-Feminism: The Platonic Ideal(s) of Woman in the 1920s, and its effects on Daisy and Myrtle
How do you make words, which are just sounds or written symbols, somehow reflect real people and events in the world? This is a complex question which every writer has to answer for themselves, but in F. Scott Fitzgerald's case, it's all about "evocative" writing - that is, trying to "evoke" a scene in the reader's head. That's why we focused on the attention to detail in setting as a way into Fitzgerald's dense writing throughout chapters 1 and 2 - it helped us see how his writing isn't meant to just tell a story, but bring to life a whole WORLD with language. This is especially well-done in Chapters 3 and 4, which finally introduce Gatsby in twin scenes that evoke almost opposite images of him. In Chapter 3, he appears as a perfect gentleman, whereas in Chapter 4 he at least briefly becomes, in Nick's words, "sinister." Which is it? Is it both? The duality or contradiction between appearances and reality that defines Gatsby will begin to make more sense in Chapters 5 and 6, where it will become our focus.
For now, by paying close attention to DICTION (word choice, especially adjectives/adverbs) and SYNTAX (sentence structure, especially way way Fitzgerald links patterns of images together), we'll unpack the many layers of thematic meaning in Fitzgerald's evocative prose. You will post a comment here at the conclusion of chapter 4 analyzing one passage's descriptive use of a MOTIF (recurring image or symbol) and its thematic significance, worth 25 points (including a response to a classmate's post).
Here is our final group from 2B's commentary on the nature and role of the setting in Chapter 1 of our new novel, F. Scott Fitzgerald's The Great Gatsby. Read it and write a comment in which you respond to one of their observations, then compare/contrast it with some element of the new settings introduced in Chapter 2. You might find it interesting to check out these clips of Tom and Daisy's home and Myrtle's garage-home from the 2013 film version of the novel - they could provide some interesting fuel for different interpretations!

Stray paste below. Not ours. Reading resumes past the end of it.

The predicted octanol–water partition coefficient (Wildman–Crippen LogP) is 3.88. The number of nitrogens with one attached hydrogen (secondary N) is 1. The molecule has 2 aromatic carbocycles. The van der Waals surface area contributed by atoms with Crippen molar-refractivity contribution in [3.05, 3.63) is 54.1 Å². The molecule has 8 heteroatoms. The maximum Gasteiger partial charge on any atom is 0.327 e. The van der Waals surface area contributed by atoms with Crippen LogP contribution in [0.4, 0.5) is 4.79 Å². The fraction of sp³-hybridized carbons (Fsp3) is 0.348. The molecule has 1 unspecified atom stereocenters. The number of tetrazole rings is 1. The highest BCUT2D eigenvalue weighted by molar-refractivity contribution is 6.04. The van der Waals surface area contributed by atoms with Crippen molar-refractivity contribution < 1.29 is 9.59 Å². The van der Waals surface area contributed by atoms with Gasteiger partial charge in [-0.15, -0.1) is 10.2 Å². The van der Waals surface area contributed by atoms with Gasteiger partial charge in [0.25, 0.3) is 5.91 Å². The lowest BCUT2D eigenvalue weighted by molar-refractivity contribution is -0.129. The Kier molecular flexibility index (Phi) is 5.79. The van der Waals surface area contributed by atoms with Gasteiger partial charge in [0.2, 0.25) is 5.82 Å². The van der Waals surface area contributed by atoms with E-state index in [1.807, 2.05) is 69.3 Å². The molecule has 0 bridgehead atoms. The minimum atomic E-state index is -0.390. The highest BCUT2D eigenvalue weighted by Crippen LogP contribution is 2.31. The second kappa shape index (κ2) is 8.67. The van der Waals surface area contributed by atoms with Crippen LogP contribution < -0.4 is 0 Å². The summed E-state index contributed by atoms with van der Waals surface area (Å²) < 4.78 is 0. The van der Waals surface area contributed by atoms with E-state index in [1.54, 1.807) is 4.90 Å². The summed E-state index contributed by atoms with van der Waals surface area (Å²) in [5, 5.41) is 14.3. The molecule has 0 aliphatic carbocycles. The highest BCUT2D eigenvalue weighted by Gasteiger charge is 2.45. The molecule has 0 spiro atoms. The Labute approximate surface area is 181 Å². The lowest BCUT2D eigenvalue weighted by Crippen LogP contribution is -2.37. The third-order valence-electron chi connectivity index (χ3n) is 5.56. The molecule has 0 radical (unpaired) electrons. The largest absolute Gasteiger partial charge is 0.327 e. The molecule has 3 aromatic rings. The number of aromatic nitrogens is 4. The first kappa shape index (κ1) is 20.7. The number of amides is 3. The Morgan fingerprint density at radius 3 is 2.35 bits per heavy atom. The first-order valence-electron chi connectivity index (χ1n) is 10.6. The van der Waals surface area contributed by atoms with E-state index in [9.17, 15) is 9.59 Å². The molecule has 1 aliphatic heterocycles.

The Great Gatsby: Chapter 1 Setting Analysis
-Symbolic significance of color in the setting: interior of house starts off as a “bright rosy colored space,” creating a facade of joy and tranquility; however, as the chapter progresses, the set is describe a “crimson room.” This transition from light to dark parallels the exposure of Daisy and Tom’s situation as grim and desperate, contrasting the illusion of luxury and happiness that previously enshrouded the scene.
-Adjectives placed throughout the chapter describe the scene (and characters) as stagnant, unmoving, i.e. “stationary,” “anchored,” etc. (Fitzgerald 8) . These details contribute to the “frozen-in-time” ambiance of the house. Daisy and Tom reside in West Egg, home to the rich whose wealth is comprised of family money. They are affluent due to maintaining their historical status as a wealthy family, and just like the house, have “frozen” themselves in time.
-Tom and Daisy’s house was described as having a “sunken Italian garden, a half acre of deep, pungent roses, and a snub-nosed motor-boat that bumped the tide offshore” (7 Fitzgerald). The roses, in their pleasant but overpowering aroma, also show how Tom and Daisy mask the true stench of their putrid, rotting marriage with the illusion of health and beauty. The genuine, twisted nature of their situation is exposed to the reader by the presence of the “motor-boat” in the scene (7 Fitzgerald). If their lives are as perfect as they assert, why would they need to escape from their allegedly fortunate circumstances? It is clear Tom and Daisy are aware (whether consciously or subconsciously) of the ugly reality of their lives that festers beneath the pretty veil of wealth and grandiose living, and have a suppressed desire to flee from their troubles.